Don’t want to deal with the peel? You can buy peeled and cubed butternut squash or pumpkin at some markets, but you will pay a premium price.
Nutrition Profile for Butternut Squash
Want more info on winter squash, including nutrition and recipes? Visit the Snap-Ed (USDA) site here.
If you liked this, you might also like this recipe from my Dinner Place blog.
|Throw it all together with olive oil; slip it into the oven on a big rimmed baking sheet. Dinner emerges in about 35 minutes!|
or you might like this:
or my butternut and other squash soup
|This is a lovely soup for someone who is not well or can’t chew, but is luscious as well for a first course at Thanksiving.|
I blog with a great group of food writers on Fridays as we cook our way through the list of foods from Whole Living Magazine’s Power Foods: 150 Delicious Recipes with the 38 Healthiest Ingredients: Read more about beautiful winter squash this week at these sites:
Sarah – Everything in the Kitchen Sink
If you’re interested in joining the gang writing each week, get in touch with Mireya from My Healthy Eating Habits: Mireya@MyHealthyEatingHabits.com
Sing a new song and cook a new squash,
|Hot lunch on a cold spring day|
Outside the window in the new/old (1915) St. Paul house, it’s fairly gray. Everything’s gray, in fact. Melting snow, sky, sun, trees…even the birds appear kind of gray. But spring it is!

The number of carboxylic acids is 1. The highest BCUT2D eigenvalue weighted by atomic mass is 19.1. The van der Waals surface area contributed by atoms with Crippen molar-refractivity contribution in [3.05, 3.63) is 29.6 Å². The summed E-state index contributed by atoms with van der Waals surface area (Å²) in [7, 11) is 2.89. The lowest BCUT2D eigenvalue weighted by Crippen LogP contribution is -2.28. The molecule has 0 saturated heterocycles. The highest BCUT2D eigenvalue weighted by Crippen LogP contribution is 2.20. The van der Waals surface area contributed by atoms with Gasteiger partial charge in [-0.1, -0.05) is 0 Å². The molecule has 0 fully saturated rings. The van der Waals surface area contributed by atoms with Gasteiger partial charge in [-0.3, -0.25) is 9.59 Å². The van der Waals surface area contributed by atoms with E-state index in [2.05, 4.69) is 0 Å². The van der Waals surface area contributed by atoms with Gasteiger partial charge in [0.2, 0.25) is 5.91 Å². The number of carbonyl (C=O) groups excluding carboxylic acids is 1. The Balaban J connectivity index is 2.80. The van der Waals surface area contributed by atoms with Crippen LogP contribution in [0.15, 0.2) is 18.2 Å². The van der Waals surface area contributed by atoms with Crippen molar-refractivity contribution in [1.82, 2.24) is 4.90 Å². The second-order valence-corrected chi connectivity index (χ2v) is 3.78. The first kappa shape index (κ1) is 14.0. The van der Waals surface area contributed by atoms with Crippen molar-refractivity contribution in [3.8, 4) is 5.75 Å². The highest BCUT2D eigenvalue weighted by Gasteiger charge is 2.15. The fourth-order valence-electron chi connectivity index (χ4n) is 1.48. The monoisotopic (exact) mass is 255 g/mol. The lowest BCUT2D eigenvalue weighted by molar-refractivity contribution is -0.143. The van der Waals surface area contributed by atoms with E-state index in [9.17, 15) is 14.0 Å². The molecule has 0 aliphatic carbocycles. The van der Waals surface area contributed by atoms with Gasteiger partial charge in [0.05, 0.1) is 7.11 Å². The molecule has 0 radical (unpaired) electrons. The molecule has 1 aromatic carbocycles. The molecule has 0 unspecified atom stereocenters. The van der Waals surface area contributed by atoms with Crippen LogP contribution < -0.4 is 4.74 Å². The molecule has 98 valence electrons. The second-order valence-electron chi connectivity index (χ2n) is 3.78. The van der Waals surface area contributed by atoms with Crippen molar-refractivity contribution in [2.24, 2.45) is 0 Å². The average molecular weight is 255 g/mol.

|Jack Sparrow and Friend|
When you’ve moved, the chores are myriad. It seems you’re always running to the hardware store for a light switch cover or to Target for garbage bags and peanut butter. If you’re not running, you’re on the phone with the phone company or recycling folks. If you’re not on the phone, you’re looking at paint samples or asking where the post office is. (What happened to phone books?)
Sooner or later, plates seem to be on shelves and towels are clean and folded in the bathroom. You know where to turn the light on for the basement and have figured out what that horrible sound is between the floors or in the walls. (Hot water pipes.) You have the turn to your house memorized and don’t have to count houses from the corner anymore. And one day, you start making meals again–hardly noticing the skipped nights or that you’re in a different kitchen. Well, I wouldn’t go that far. I am definitely in a different kitchen, though I’m feeling the similarities as I get things squared away.
I had things to do this morning like
- clean the back porch
- scrub the basement stairs (honest-to-God linoleum)
- wash rugs and bathmats
- bleach down the bathrooms, one of which has an old-fashioned claw-foot tub
Cool thing was, these are typical house chores–not moving chores. We’ve been here long enough for the bathrooms to need a scrub.